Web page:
NYT Admits Plastic Covid Barriers Provide False Service Sense of Security, Could Make Things Worse
You know those plastic Covid-19 barriers which sprung up everywhere to physically separate us for the past 18 months? It turns out they probably don’t help, and may make things worse.
In short, what may work for droplets does not work on an aerosolized virus.
According to the New York Times, “scientists who study aerosols, air flow and ventilation say that much of the time, the barriers don’t help and probably give people a false sense of security. And sometimes the barriers can make things worse.”
In addition to stifling airflow and ventilation, the barriers can deflect germs to innocent bystanders such as another worker or customer.
Under normal conditions in stores, classrooms and offices, exhaled breath particles disperse, carried by air currents and, depending on the ventilation system, are replaced by fresh air roughly every 15 to 30 minutes. But erecting plastic barriers can change air flow in a room, disrupt normal ventilation and create “dead zones,” where viral aerosol particles can build up and become highly concentrated. -NYT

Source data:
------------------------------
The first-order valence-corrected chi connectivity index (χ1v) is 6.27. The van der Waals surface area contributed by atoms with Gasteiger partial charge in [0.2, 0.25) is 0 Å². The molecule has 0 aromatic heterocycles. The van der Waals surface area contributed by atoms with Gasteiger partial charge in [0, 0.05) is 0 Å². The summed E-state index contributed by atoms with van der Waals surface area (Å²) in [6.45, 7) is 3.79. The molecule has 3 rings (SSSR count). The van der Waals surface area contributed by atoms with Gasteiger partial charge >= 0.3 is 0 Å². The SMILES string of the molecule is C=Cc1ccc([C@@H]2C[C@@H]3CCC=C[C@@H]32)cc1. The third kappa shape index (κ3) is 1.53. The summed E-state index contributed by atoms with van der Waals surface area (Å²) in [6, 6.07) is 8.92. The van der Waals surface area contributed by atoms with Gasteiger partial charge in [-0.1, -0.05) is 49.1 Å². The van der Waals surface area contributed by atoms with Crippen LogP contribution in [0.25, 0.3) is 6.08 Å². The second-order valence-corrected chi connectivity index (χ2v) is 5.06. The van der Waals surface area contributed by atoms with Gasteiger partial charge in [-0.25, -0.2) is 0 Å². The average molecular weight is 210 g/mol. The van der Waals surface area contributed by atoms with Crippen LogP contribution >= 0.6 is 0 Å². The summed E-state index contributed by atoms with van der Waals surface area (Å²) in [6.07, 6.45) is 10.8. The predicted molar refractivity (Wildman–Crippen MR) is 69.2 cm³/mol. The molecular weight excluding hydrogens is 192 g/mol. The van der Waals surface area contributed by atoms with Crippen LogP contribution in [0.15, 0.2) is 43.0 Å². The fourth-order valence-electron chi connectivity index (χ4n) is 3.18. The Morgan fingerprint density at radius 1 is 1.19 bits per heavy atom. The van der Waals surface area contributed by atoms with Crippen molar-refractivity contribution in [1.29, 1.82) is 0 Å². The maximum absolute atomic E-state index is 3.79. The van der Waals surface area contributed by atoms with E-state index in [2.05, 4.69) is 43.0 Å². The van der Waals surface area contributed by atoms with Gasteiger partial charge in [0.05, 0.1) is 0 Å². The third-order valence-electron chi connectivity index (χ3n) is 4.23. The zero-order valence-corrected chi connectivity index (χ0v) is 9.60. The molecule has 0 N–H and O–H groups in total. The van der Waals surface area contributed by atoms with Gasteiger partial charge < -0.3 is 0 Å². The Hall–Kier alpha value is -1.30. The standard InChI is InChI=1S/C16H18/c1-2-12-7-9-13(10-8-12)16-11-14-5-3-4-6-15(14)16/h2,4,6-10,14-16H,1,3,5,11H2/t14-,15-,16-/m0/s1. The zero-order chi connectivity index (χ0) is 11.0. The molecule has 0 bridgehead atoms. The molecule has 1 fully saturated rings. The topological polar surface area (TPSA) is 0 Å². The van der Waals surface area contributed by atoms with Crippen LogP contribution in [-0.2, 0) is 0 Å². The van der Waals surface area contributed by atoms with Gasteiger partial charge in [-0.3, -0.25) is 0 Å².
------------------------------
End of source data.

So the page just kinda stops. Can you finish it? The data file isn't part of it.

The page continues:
“If you have a forest of barriers in a classroom, it’s going to interfere with proper ventilation of that room,” said Virginia Tech professor of civil and environmental engineering, Linsey Marr. “Everybody’s aerosols are going to be trapped and stuck there and building up, and they will end up spreading beyond your own desk.”
That said, there are ‘some situations’ in which the clear shields might be protective – as they can stop wet sneezes from splattering on others, but Covid-19 is largely spread via aerosol transmission – which laughs at plastic barriers (and masks alike).
A study published in June and led by researchers from Johns Hopkins, for example, showed that desk screens in classrooms were associated with an increased risk of coronavirus infection. In a Massachusetts school district, researchers found that plexiglass dividers with side walls in the main office were impeding air flow. A study looking at schools in Georgia found that desk barriers had little effect on the spread of the coronavirus compared with ventilation impro
Article from LewRockwell